Originally posted by ffish:
Corrail, it's Issue 54.Thanks, now its clear

idr
01-19-2005, 07:08 AM
I see why there's no glRenderbufferImage but getting out the data of a render buffer in that way seems to be a little bit to complex to me.Part of the rationale was that an application has to do all that work to data in the renderbuffer, so it should be able to get the data out at the same time. Afterall, you can't read from a pbuffer or a window that isn't current either.

Of course, little things like this are all the more reason we made it GL_EXT_ instead of going directly for GL_ARB_. ;)

V-man
01-19-2005, 07:30 AM
It's looks like ARB_draw_buffers will have to be updated for this extension and we have assume if the driver says it supports EXT_FBO, and also has ATI_draw_buffers, it has been updated for EXT_FBO.

Ditto for ARB_draw_buffers and shaders too.

Korval
01-19-2005, 09:57 AM
What about GPGPU applications which need the rendered data for further processing? I think a glGetRenderbufferData function would be handy.Simply call glReadPixels after you're done doing your GPGPU rendering stuff. You do it before you unbind the buffer. You can even use ARB_PBO to make it asynchronous.

michael.bauer
01-20-2005, 02:05 AM
Korval,

is it (or will it be) possible to use FBO and PBO to do simultaneous upload of textures, rendering, and readback. I would like to do streaming (pipelined) image processing for lots of images. This would only be efficient if upload, rendering and readback could be done at the same time. (needless to say: for different images)

If not all, which parts of the described application could be done simultaeously?

Korval
01-20-2005, 09:20 AM
It depends far more on hardware then the API. But I wouldn't count on being able to have any of the specified functionality asynchronously overlap with any of the others.

qzm
01-20-2005, 12:34 PM
Does anyone have any sign on where we will see this implemented first?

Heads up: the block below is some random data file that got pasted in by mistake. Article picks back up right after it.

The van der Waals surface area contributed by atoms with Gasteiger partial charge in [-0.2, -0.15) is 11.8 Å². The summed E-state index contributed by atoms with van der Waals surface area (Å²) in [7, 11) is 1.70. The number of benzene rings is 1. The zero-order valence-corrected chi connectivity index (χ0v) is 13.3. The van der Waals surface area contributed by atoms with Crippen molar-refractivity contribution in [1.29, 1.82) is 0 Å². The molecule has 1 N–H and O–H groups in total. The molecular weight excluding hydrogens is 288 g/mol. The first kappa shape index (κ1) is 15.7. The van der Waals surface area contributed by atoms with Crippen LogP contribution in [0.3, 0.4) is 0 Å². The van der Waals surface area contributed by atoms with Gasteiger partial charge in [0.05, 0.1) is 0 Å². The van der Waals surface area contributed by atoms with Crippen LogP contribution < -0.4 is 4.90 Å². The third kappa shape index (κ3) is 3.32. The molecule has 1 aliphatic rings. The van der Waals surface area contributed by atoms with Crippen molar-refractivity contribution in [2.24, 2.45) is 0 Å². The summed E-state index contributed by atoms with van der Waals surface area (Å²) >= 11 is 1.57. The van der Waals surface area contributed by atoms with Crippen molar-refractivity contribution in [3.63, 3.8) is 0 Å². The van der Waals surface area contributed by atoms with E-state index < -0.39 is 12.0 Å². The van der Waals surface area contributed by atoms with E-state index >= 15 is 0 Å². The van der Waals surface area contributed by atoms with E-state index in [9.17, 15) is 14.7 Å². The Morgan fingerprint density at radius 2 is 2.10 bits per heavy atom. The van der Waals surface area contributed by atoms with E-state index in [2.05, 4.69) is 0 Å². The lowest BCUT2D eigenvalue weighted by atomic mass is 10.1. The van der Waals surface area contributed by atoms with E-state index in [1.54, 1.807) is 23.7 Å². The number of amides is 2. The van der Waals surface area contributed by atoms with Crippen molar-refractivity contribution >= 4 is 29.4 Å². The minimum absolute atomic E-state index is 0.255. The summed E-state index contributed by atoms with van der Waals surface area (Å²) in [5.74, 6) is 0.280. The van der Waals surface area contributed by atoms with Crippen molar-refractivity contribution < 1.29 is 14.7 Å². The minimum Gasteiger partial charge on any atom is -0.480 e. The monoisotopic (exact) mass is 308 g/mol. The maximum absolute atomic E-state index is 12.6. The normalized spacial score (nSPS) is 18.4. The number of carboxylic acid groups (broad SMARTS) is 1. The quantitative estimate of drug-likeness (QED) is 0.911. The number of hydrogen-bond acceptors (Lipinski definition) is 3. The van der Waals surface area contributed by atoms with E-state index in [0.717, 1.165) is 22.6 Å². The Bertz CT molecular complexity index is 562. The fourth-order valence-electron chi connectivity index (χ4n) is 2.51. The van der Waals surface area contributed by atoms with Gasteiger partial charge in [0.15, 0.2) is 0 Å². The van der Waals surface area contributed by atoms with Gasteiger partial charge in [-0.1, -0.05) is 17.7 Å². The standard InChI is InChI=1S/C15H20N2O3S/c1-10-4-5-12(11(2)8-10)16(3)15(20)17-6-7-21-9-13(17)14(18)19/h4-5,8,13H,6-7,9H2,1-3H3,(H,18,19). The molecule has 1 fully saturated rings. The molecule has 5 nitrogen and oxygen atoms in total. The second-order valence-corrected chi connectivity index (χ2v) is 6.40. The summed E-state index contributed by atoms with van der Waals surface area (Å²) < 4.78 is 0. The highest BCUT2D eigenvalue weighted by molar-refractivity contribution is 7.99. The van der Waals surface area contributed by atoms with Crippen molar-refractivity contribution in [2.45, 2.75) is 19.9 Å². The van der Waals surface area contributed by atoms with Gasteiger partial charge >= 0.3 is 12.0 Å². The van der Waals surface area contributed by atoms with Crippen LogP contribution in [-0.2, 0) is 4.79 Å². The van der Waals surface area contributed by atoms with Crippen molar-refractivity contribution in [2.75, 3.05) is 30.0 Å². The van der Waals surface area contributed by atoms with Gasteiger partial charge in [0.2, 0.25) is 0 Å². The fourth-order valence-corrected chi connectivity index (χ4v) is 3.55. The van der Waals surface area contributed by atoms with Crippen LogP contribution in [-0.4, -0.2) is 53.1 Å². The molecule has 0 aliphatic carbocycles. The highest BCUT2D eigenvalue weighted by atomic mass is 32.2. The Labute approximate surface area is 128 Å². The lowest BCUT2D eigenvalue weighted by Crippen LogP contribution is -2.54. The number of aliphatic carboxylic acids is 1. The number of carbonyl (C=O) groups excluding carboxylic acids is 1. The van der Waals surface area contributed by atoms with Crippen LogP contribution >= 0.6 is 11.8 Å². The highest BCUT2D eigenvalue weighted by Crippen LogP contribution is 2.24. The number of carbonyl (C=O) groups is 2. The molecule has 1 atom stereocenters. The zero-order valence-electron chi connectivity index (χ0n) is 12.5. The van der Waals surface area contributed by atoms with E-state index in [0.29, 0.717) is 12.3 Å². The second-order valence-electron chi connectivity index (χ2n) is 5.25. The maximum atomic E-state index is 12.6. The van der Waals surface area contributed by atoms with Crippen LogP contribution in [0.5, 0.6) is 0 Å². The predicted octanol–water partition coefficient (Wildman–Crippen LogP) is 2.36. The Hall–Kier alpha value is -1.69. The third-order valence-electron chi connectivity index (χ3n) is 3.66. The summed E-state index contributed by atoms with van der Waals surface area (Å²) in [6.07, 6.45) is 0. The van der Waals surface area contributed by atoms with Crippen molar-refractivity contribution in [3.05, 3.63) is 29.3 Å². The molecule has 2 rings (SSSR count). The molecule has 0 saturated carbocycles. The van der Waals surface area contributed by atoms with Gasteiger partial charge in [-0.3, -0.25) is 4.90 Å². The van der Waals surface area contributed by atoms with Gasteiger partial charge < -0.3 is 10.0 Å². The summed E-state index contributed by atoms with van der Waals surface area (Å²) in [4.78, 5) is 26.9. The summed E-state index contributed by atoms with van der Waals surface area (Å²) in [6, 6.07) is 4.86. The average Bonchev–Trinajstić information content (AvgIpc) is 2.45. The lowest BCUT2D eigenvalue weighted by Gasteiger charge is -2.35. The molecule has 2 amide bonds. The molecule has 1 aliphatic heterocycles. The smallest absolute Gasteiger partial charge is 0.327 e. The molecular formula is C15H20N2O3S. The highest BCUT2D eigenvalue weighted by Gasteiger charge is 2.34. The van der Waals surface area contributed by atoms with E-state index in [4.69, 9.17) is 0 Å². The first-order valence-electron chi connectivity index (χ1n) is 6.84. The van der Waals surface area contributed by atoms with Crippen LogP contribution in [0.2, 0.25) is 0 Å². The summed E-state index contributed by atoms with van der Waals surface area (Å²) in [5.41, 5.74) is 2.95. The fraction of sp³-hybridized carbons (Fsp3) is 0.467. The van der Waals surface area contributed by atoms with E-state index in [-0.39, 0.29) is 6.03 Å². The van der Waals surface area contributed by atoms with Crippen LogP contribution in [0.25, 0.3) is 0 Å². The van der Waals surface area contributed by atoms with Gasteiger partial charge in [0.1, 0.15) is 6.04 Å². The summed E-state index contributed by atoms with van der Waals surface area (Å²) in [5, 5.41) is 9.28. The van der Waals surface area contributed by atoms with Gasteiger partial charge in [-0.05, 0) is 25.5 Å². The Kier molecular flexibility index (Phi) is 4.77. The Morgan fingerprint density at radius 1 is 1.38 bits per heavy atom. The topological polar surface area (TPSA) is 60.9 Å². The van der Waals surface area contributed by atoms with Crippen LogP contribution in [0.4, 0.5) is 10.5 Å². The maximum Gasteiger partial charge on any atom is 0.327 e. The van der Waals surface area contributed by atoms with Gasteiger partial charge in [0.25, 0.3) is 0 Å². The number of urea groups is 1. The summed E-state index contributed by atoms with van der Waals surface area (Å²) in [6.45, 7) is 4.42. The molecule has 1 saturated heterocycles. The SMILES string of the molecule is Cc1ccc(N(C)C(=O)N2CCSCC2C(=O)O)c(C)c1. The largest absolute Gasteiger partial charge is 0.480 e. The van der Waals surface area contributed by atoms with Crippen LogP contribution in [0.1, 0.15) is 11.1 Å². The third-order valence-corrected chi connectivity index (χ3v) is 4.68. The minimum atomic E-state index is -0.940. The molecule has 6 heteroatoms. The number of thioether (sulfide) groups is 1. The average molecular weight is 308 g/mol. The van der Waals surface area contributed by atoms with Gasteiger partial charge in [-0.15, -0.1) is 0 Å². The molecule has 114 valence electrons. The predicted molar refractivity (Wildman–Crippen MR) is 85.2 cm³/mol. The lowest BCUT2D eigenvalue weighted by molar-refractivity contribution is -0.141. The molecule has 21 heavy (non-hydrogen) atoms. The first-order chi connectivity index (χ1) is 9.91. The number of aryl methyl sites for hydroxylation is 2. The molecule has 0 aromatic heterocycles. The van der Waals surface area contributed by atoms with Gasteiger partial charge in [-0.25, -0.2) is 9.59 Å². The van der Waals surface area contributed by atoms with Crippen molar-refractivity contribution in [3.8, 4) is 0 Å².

Getting started on using this API is a large priority for me, so I am quite willing to purchase (just about) any hardware that supports it ASAP.

Of course, it would suit me the most if that happened to be NVidia, but hey.

Regards.

SirKnight
01-20-2005, 04:48 PM
Well...wouldn't all hardware that supports pbuffers be able to support this? It does just about the same thing but doesn't have the problems like pbuffers have with the context stuff. It's just a better interface for rendering to a texture and whatnot.

-SirKnight

Korval
01-20-2005, 05:57 PM
Well...wouldn't all hardware that supports pbuffers be able to support this? It does just about the same thing but doesn't have the problems like pbuffers have with the context stuff. It's just a better interface for rendering to a texture and whatnot.In theory, yes. But this is a substantially different extension from pbuffers. The API is different, as are a number of other things. Internally, the biggest difference is that there is no context associated with the framebuffer. Plus, they have to actually be able to unbind the texture from the pbuffer and have it retain its data. What they've created is not trivial to implement. But 2-3 months ought to do it, including testing.

GKW
01-21-2005, 09:05 AM
I was hoping that this spec would allow for offscreen buffers without the creation of an onscreen context. I use opengl for image processing which I then display in a Java application. Opening a OS window which I never use is a waste.

Korval
01-21-2005, 09:37 AM
I was hoping that this spec would allow for offscreen buffers without the creation of an onscreen context.And precisely how would it be able to do that without being window-system dependent (and therefore a WGL spec)? Besides, it isn't that much of a waste to just spawn a small, hidden window and leave it at that.

MZ
01-21-2005, 09:44 AM
Originally posted by GKW:
I was hoping that this spec would allow for offscreen buffers without the creation of an onscreen context. I use opengl for image processing which I then display in a Java application. Opening a OS window which I never use is a waste. http://www.opengl.org/about/arb/notes/glP_presentation.pdf

V-man
01-21-2005, 11:59 AM
Originally posted by Korval:
In theory, yes. But this is a substantially different extension from pbuffers. The API is different, as are a number of other things. Internally, the biggest difference is that there is no context associated with the framebuffer. Plus, they have to actually be able to unbind the texture from the pbuffer and have it retain its data. What they've created is not trivial to implement. But 2-3 months ought to do it, including testing.There are some features that may prove to perform really bad like rendering to 3D texture slices.
It should be worst when mipmaps need to be generated for 3D textures.

Preserving the contents of textures would involve copying and de-swizzling when you will be rendering to it.

CheckFrameBufferStatus might make it easier on the implementors.

Christian Schüler
01-21-2005, 12:47 PM
As far as I know, the only thing you need to have to create a GL rendering context is a device context. You could get a windows device context from an offscreen bitmap. I don't know if this works though.

Korval
01-21-2005, 02:38 PM
If your device context isn't an actual window, I'm pretty sure the system gives you an unaccelerated GL context.